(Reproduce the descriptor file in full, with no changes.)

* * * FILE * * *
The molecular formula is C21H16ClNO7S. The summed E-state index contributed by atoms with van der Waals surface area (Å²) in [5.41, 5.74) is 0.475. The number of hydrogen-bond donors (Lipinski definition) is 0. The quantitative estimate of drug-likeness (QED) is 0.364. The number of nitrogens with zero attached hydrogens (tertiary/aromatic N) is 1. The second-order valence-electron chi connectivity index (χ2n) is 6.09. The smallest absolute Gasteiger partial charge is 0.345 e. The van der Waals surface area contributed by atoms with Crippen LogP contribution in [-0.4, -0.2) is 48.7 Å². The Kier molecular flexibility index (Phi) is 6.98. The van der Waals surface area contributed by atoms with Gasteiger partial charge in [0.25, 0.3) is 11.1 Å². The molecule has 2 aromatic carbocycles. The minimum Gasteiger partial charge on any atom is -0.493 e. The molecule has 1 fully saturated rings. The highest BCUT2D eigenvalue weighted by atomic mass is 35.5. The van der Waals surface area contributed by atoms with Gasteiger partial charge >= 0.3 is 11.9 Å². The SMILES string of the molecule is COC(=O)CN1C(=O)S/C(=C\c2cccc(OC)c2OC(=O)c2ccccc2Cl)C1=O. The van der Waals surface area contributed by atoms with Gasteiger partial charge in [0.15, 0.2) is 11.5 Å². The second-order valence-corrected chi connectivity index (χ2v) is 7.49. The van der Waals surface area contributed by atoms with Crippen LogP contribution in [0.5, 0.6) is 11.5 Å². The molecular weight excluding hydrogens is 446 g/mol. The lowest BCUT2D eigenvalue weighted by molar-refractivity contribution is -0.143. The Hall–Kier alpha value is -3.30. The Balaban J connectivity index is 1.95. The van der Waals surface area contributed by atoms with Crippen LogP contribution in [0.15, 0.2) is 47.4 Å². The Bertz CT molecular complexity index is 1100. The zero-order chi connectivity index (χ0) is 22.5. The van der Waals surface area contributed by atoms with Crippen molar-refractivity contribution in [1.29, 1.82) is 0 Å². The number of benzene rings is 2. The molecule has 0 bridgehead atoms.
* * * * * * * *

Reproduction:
The molecular formula is C21H16ClNO7S. The summed E-state index contributed by atoms with van der Waals surface area (Å²) in [5.41, 5.74) is 0.475. The number of hydrogen-bond donors (Lipinski definition) is 0. The quantitative estimate of drug-likeness (QED) is 0.364. The number of nitrogens with zero attached hydrogens (tertiary/aromatic N) is 1. The second-order valence-electron chi connectivity index (χ2n) is 6.09. The smallest absolute Gasteiger partial charge is 0.345 e. The van der Waals surface area contributed by atoms with Crippen LogP contribution in [-0.4, -0.2) is 48.7 Å². The Kier molecular flexibility index (Phi) is 6.98. The van der Waals surface area contributed by atoms with Gasteiger partial charge in [0.25, 0.3) is 11.1 Å². The molecule has 2 aromatic carbocycles. The minimum Gasteiger partial charge on any atom is -0.493 e. The molecule has 1 fully saturated rings. The highest BCUT2D eigenvalue weighted by atomic mass is 35.5. The van der Waals surface area contributed by atoms with Gasteiger partial charge >= 0.3 is 11.9 Å². The SMILES string of the molecule is COC(=O)CN1C(=O)S/C(=C\c2cccc(OC)c2OC(=O)c2ccccc2Cl)C1=O. The van der Waals surface area contributed by atoms with Gasteiger partial charge in [0.15, 0.2) is 11.5 Å². The second-order valence-corrected chi connectivity index (χ2v) is 7.49. The van der Waals surface area contributed by atoms with Crippen LogP contribution in [0.5, 0.6) is 11.5 Å². The molecular weight excluding hydrogens is 446 g/mol. The lowest BCUT2D eigenvalue weighted by molar-refractivity contribution is -0.143. The Hall–Kier alpha value is -3.30. The Balaban J connectivity index is 1.95. The van der Waals surface area contributed by atoms with Crippen LogP contribution in [0.15, 0.2) is 47.4 Å². The Bertz CT molecular complexity index is 1100. The zero-order chi connectivity index (χ0) is 22.5. The van der Waals surface area contributed by atoms with Crippen molar-refractivity contribution in [1.29, 1.82) is 0 Å². The number of benzene rings is 2. The molecule has 0 bridgehead atoms.